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Vacations and Sightseeing

Basic information
Official languageFrench
Area30.627 km²
Population3,307,286  (2021)
Currencyeuro  (EURO)

Popular destinations FRANCE

CorsicaCote d'azurDordogne
JuraLanguedoc-roussillonLoire valley

Vacations and Sightseeing

Tourism in Normandy dates back about 200 years. The first bathers were wealthy citizens from London and Paris. During the summer holidays, they visited cities such as Dieppe, Cabourg, Trouville, Houlgate or Granville. They stayed in one of the many hotels or in their own country houses.

Only in the last fifty years, Normandy developed into a real tourist area with approximately 1,000 hotels, 400 campsites and more than 15,000 'second homes' of French families, the so-called 'gîtes'. Here are some of the great attractions of Normandy.

The towering abbey of Mont Saint-Michel is one of the most iconic images of France. The village and monastery are built on a rock in the middle of a tidal plain, connected to the mainland by a dam. Mont Saint-Michel is considered one of the wonders of the western world and is one of the most visited attractions in France.

A visit to the D-Day beaches is definitely worth your time when staying at the coast. The American Cemetery honours American soldiers who died in Europe during the Second World War. It is located in Colleville-sur-Mer on a cliff overlooking Omaha Beach (one of the main landing beaches of the Normandy invasion). You can take a guided tour of the area to realise the full significance in the past and present of this sacred ground.

Bayeux receives millions of visitors each year who flock to this small Norman town to see the immense embroidered cloth known to the French as La Tapisserie de la Reine Mathilde. This 230-metre-long cloth is one of the largest and most detailed in the world. The meticulous embroidery tells the story of the events that led up to the Norman invasion in 1066.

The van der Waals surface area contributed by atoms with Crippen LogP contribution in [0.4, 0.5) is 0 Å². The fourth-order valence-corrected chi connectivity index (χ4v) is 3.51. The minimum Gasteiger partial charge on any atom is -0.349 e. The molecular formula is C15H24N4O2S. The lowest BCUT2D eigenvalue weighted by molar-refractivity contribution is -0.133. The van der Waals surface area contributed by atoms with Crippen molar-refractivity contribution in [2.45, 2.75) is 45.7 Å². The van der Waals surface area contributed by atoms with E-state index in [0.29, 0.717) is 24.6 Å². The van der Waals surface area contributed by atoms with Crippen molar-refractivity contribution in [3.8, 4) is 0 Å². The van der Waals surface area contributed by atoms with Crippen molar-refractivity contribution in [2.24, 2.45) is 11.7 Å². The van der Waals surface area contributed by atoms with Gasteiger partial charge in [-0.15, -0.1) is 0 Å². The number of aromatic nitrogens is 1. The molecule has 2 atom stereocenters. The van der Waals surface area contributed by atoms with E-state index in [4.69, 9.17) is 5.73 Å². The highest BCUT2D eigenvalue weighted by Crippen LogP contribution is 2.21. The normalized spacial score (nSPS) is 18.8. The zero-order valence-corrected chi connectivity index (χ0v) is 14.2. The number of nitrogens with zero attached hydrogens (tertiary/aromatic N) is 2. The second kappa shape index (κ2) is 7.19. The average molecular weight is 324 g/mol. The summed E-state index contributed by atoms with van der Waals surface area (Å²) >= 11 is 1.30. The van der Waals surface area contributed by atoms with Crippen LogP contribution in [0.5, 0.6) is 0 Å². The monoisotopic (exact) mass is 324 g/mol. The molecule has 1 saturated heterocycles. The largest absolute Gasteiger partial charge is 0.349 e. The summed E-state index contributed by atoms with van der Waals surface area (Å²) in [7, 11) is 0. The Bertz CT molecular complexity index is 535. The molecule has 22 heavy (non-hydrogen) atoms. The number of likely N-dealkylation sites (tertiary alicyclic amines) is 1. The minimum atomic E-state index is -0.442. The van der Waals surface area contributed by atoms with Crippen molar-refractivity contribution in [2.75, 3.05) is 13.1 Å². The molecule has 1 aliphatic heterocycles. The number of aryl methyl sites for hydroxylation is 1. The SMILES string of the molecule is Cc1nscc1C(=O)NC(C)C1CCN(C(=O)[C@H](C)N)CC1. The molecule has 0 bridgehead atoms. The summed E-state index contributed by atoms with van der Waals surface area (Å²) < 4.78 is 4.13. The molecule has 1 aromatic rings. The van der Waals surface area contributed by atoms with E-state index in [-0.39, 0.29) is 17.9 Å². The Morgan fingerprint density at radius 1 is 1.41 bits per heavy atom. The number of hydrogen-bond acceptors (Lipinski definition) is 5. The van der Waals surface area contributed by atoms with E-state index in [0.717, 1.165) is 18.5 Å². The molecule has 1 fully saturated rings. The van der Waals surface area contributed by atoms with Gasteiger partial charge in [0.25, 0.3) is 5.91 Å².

Otherwise, Bayeux is actually a great city to explore after making the obligatory stop at this piece of history. Bayeux is the first city to be liberated after D-Day and one of the few cities in the region to remain relatively unscathed during World War II. Bayeux has narrow streets full of wood-panelled Norman houses and its own Gothic cathedral.

Rouen is a great place to base yourself for your further Norman wanderings. With its stately towers high above the city, Rouen's magnificent gothic cathedral (a favourite subject of Monet) is enough to justify a visit to this Norman city. The beautifully restored medieval Rouen district is a living museum of Norman architecture. Rouen is also the place where Joan of Arc was tried for heresy and burned at the stake and you can visit the place where the heroine met her demise.


Graaf, G. de / Normandië, Bretagne


Normandië, Kanaaleilanden
Michelin Reisuitgaven

Normandië, west : Caen, Mont-St-Michel, Guernsey, Jersey

Radius, J. / Normandië, Bretagne

Reiser, H. / Normandië
Van Reemst

Vermoolen, S. / Normandië

CIA - World Factbook

BBC - Country Profiles

Last updated May 2024
Copyright: Team The World of Info